Nowhere on Earth will the impact of the aging revolution be as drastic as in China — by 2050, there will be more than 400 million Chinese citizens over the age of 60.
With an enormous population, a low mortality rate and its infamous “one child” policy, China is now in the unique position of having too few younger people to support its older citizens, who face a dangerously stressed national infrastructure. As the world watches to see how the country meets these unprecedented challenges, high-ranking officials invited USC Davis School of Gerontology Assistant Dean Maria Henke to explore the possibility of international collaborations.
Drawing on USC Davis’ international reputation among Asian countries and its success with a pilot gerontology-training program in Tokyo, Henke toured many of the country’s facilities and universities. Accompanied by USC Davis and Keck School of Medicine of USC Professor Edward L. Schneider and a translator, Henke also embarked on a series of meetings to lay the groundwork for future partnerships.
“The link between the USC Davis School and Asia has always been strong, and we are thrilled about the opportunities our aging expertise could create in China,” Henke said. “We have the potential to help enact very real changes that will benefit literally millions of older adults in China and beyond.”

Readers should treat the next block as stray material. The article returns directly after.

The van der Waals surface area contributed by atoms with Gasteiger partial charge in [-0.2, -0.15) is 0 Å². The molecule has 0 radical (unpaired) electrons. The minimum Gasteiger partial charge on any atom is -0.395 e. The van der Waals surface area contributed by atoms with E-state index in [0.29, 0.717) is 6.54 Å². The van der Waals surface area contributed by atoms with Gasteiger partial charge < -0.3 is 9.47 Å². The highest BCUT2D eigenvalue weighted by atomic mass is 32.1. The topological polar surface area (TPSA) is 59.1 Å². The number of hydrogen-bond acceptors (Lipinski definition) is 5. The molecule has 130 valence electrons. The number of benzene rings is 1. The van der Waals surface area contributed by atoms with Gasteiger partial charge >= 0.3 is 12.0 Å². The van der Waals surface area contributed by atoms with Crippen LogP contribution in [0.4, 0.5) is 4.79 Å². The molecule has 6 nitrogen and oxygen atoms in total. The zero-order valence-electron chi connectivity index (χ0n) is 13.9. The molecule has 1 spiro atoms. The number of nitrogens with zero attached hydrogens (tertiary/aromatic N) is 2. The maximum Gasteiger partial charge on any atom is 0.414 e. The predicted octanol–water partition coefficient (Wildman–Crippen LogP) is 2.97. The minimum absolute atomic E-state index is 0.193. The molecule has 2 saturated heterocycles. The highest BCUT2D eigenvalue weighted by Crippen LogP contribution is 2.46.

Schneider added: “Maria was besieged with phone calls from Chinese universities interested in working with the USC Davis School. They recognized that USC was the leading university in the field of gerontology and were eager to discuss collaborations.”
After attending the first China International Senior Services Expo in Shanghai, Henke and Schneider also met with Vice Minister of Education Du Yubo, as well as representatives of City University of Hong Kong, the Alliance for International Education, the University of Peking, Renmin University of China, the Chinese Academy of Social Sciences and the Beijing Institute of Technology.
“We were honored to meet so many Chinese and international experts in the field,” Henke said. “The universal desire to improve the quality of life for the older adults of today, as well as of tomorrow, was inspiring in any language.”
Besides the discussions of academic and professional gerontological programs, the pair met with representatives from planned senior housing communities.
More than any one meeting or program, the vision for USC Davis and Chinese collaboration echoed issues that other countries may soon begin to face as well and highlighted the importance of gerontological education around the world.
“The challenges an aging China faces, while daunting, are also opportunities for gerontologists to develop ingenious, compassionate and world-changing solutions,” Henke said. “The aging revolution is real, it’s global and it’s here, but armed with the proper training, wisdom and vision, gerontologists are ready for it.”